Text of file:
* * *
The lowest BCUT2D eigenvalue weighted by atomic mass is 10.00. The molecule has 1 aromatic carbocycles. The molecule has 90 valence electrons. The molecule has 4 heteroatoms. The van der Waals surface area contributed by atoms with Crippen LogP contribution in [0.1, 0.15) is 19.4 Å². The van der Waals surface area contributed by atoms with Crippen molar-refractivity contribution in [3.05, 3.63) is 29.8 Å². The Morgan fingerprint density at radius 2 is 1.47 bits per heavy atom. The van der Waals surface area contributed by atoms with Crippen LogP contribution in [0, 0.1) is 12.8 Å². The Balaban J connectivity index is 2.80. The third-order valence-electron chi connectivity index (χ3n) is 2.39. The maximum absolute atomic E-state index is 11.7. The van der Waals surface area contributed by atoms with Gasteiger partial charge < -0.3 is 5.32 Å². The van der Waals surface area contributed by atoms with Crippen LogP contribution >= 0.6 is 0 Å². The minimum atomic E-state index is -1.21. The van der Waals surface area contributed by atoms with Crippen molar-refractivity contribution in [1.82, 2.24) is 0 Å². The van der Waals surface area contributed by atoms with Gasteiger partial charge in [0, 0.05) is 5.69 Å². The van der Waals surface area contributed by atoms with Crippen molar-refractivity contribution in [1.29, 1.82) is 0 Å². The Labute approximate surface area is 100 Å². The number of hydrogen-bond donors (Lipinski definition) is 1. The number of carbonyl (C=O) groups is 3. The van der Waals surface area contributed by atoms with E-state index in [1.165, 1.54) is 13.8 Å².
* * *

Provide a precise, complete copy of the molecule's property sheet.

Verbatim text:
The lowest BCUT2D eigenvalue weighted by atomic mass is 10.00. The molecule has 1 aromatic carbocycles. The molecule has 90 valence electrons. The molecule has 4 heteroatoms. The van der Waals surface area contributed by atoms with Crippen LogP contribution in [0.1, 0.15) is 19.4 Å². The van der Waals surface area contributed by atoms with Crippen molar-refractivity contribution in [3.05, 3.63) is 29.8 Å². The Morgan fingerprint density at radius 2 is 1.47 bits per heavy atom. The van der Waals surface area contributed by atoms with Crippen LogP contribution in [0, 0.1) is 12.8 Å². The Balaban J connectivity index is 2.80. The third-order valence-electron chi connectivity index (χ3n) is 2.39. The maximum absolute atomic E-state index is 11.7. The van der Waals surface area contributed by atoms with Gasteiger partial charge < -0.3 is 5.32 Å². The van der Waals surface area contributed by atoms with Crippen LogP contribution >= 0.6 is 0 Å². The minimum atomic E-state index is -1.21. The van der Waals surface area contributed by atoms with Crippen molar-refractivity contribution in [1.82, 2.24) is 0 Å². The van der Waals surface area contributed by atoms with Gasteiger partial charge in [0, 0.05) is 5.69 Å². The van der Waals surface area contributed by atoms with Crippen molar-refractivity contribution in [1.29, 1.82) is 0 Å². The Labute approximate surface area is 100 Å². The number of hydrogen-bond donors (Lipinski definition) is 1. The number of carbonyl (C=O) groups is 3. The van der Waals surface area contributed by atoms with E-state index in [1.165, 1.54) is 13.8 Å².